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Wenonah Hauter--One of Seven Women Working to Change the Food System

Food Tank: The Food Think Tank
November 4th, 2009

Atlanta, GA

In 1999, Atlanta turned over the operation and management of its water system to Suez-owned United Water. At the time, the 20-year, $428 million contract was the largest of kind in U.S. history, and Suez’s chair Gérard Mestrallet told the Atlanta Journal and Constitution, “Atlanta for us will be a reference worldwide, a kind of showcase.” Indeed, it was — just not in the way that the company expected.

Atlanta’s experience with water privatization has served as a warning to communities about what can go wrong when private interests take over public water services.

While the contract had a history of scandal, ultimately it was performance that doomed United Water. By August 2002, Atlanta was so fed up with the company that it issued an ultimatum: improve its services or get out. It looks like the company chose the latter option. In March 2003, after four years of unacceptable service, the city of Atlanta and United Water dissolved the contract, and the city decided to resume public operation of the water system.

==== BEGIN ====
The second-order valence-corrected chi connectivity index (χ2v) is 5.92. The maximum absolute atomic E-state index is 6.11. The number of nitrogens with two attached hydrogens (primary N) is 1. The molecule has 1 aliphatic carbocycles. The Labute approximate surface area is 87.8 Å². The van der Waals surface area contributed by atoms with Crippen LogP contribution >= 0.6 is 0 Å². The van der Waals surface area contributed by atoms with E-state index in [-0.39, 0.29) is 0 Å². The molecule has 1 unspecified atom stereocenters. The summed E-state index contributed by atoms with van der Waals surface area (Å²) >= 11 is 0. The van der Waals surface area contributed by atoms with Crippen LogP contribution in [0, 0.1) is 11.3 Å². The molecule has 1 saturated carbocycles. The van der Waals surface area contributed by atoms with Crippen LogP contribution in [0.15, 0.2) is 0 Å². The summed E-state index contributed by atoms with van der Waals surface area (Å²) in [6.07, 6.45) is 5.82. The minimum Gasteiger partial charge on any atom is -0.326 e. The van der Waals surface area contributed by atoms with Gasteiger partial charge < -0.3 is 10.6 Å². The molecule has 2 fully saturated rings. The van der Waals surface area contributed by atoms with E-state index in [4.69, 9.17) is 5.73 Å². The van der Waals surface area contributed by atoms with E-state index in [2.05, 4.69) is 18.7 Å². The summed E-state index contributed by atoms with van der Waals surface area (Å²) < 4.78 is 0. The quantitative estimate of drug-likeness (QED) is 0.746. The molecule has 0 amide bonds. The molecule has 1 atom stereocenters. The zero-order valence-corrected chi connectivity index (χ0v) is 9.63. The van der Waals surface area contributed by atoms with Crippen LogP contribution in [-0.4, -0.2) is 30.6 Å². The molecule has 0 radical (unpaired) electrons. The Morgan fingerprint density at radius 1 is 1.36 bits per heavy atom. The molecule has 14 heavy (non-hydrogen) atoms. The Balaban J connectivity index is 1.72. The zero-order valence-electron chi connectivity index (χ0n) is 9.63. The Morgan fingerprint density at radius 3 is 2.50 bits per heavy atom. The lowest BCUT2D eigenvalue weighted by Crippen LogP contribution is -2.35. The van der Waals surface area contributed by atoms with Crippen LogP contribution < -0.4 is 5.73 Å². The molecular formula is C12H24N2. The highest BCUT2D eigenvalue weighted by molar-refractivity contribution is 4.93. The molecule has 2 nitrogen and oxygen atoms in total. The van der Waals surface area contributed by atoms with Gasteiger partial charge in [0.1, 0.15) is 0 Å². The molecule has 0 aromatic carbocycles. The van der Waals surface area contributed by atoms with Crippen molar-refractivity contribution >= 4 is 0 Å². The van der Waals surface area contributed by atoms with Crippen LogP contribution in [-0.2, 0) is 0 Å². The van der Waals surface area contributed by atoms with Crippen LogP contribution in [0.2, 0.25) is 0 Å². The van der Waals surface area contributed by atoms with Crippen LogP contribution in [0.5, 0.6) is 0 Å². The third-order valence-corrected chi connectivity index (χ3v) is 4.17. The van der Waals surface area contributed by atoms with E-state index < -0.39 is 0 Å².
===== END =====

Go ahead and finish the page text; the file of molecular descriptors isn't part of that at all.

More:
Atlanta, GA

A Failed Model

United Water intended Atlanta to be the model of what privatization should look like. If that’s the case, the picture isn’t pretty. Instead of living up to its commitments, United Water’s management resulted in a backlog of 14,000 work orders, delayed repairs, inadequate responses to emergencies, 400 lost jobs and improper charges to the city.

Despite these apparent corner-cutting tactics, only half of the promised savings were realized. And the city was losing millions of dollars because United Water wasn’t reading, installing or maintaining water meters frequently enough, nor was it collecting enough late bills. When the city requested United Water’s billing records, the company refused to release the full records.

After the mayor went under investigation for accepting funds from United Water in exchange for approving the contract, the decision to end the 20-year deal 16 years early seemed like an obvious one. (Bill Campbell, the mayor who inked the privatization deal, ended up spending more than two years in prison and then a halfway house for tax evasion, although he was acquitted of the racketeering and bribery charges.)

 

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